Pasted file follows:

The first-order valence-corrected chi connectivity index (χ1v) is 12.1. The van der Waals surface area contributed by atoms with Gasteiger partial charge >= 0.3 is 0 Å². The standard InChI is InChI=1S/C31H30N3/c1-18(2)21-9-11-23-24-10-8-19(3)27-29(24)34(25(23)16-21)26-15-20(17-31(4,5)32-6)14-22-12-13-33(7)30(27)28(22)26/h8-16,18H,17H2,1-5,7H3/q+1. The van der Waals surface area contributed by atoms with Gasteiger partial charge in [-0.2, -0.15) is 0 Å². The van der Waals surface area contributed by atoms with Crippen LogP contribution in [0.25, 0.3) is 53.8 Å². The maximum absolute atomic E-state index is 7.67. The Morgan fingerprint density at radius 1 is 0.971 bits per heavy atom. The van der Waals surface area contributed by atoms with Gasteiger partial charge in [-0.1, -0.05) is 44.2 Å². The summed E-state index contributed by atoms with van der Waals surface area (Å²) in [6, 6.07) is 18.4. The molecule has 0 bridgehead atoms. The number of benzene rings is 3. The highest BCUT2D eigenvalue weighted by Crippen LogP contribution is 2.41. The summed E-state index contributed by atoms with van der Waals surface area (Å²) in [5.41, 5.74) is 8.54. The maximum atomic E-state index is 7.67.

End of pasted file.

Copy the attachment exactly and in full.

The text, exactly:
The first-order valence-corrected chi connectivity index (χ1v) is 12.1. The van der Waals surface area contributed by atoms with Gasteiger partial charge >= 0.3 is 0 Å². The standard InChI is InChI=1S/C31H30N3/c1-18(2)21-9-11-23-24-10-8-19(3)27-29(24)34(25(23)16-21)26-15-20(17-31(4,5)32-6)14-22-12-13-33(7)30(27)28(22)26/h8-16,18H,17H2,1-5,7H3/q+1. The van der Waals surface area contributed by atoms with Gasteiger partial charge in [-0.2, -0.15) is 0 Å². The van der Waals surface area contributed by atoms with Crippen LogP contribution in [0.25, 0.3) is 53.8 Å². The maximum absolute atomic E-state index is 7.67. The Morgan fingerprint density at radius 1 is 0.971 bits per heavy atom. The van der Waals surface area contributed by atoms with Gasteiger partial charge in [-0.1, -0.05) is 44.2 Å². The summed E-state index contributed by atoms with van der Waals surface area (Å²) in [6, 6.07) is 18.4. The molecule has 0 bridgehead atoms. The number of benzene rings is 3. The highest BCUT2D eigenvalue weighted by Crippen LogP contribution is 2.41. The summed E-state index contributed by atoms with van der Waals surface area (Å²) in [5.41, 5.74) is 8.54. The maximum atomic E-state index is 7.67.